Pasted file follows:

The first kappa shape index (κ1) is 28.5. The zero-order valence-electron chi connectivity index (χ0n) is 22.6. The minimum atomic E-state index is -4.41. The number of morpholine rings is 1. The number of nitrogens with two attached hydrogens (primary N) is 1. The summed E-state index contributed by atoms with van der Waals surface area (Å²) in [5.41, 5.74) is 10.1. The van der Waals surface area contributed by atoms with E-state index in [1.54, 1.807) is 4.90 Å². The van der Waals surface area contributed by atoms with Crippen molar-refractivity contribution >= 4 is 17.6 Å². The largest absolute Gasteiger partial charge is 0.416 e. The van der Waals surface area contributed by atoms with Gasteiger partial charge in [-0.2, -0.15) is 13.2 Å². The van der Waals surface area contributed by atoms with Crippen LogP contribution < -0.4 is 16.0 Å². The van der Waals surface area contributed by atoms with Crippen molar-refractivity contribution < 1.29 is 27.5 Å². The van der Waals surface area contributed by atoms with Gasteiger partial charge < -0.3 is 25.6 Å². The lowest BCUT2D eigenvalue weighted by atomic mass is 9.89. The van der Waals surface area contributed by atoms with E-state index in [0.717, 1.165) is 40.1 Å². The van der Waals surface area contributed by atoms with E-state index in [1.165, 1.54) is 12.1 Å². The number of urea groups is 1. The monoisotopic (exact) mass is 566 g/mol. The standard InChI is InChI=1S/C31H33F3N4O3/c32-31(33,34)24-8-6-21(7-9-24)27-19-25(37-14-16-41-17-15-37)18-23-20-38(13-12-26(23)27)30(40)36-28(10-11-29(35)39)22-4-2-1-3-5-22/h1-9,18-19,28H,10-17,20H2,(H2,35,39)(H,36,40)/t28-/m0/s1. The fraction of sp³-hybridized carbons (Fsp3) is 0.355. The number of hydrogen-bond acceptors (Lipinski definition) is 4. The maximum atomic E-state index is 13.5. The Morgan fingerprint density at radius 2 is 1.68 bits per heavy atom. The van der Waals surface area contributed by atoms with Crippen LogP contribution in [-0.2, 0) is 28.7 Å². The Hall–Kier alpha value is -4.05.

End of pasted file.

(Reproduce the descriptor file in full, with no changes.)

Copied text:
The first kappa shape index (κ1) is 28.5. The zero-order valence-electron chi connectivity index (χ0n) is 22.6. The minimum atomic E-state index is -4.41. The number of morpholine rings is 1. The number of nitrogens with two attached hydrogens (primary N) is 1. The summed E-state index contributed by atoms with van der Waals surface area (Å²) in [5.41, 5.74) is 10.1. The van der Waals surface area contributed by atoms with E-state index in [1.54, 1.807) is 4.90 Å². The van der Waals surface area contributed by atoms with Crippen molar-refractivity contribution >= 4 is 17.6 Å². The largest absolute Gasteiger partial charge is 0.416 e. The van der Waals surface area contributed by atoms with Gasteiger partial charge in [-0.2, -0.15) is 13.2 Å². The van der Waals surface area contributed by atoms with Crippen LogP contribution < -0.4 is 16.0 Å². The van der Waals surface area contributed by atoms with Crippen molar-refractivity contribution < 1.29 is 27.5 Å². The van der Waals surface area contributed by atoms with Gasteiger partial charge < -0.3 is 25.6 Å². The lowest BCUT2D eigenvalue weighted by atomic mass is 9.89. The van der Waals surface area contributed by atoms with E-state index in [0.717, 1.165) is 40.1 Å². The van der Waals surface area contributed by atoms with E-state index in [1.165, 1.54) is 12.1 Å². The number of urea groups is 1. The monoisotopic (exact) mass is 566 g/mol. The standard InChI is InChI=1S/C31H33F3N4O3/c32-31(33,34)24-8-6-21(7-9-24)27-19-25(37-14-16-41-17-15-37)18-23-20-38(13-12-26(23)27)30(40)36-28(10-11-29(35)39)22-4-2-1-3-5-22/h1-9,18-19,28H,10-17,20H2,(H2,35,39)(H,36,40)/t28-/m0/s1. The fraction of sp³-hybridized carbons (Fsp3) is 0.355. The number of hydrogen-bond acceptors (Lipinski definition) is 4. The maximum atomic E-state index is 13.5. The Morgan fingerprint density at radius 2 is 1.68 bits per heavy atom. The van der Waals surface area contributed by atoms with Crippen LogP contribution in [-0.2, 0) is 28.7 Å². The Hall–Kier alpha value is -4.05.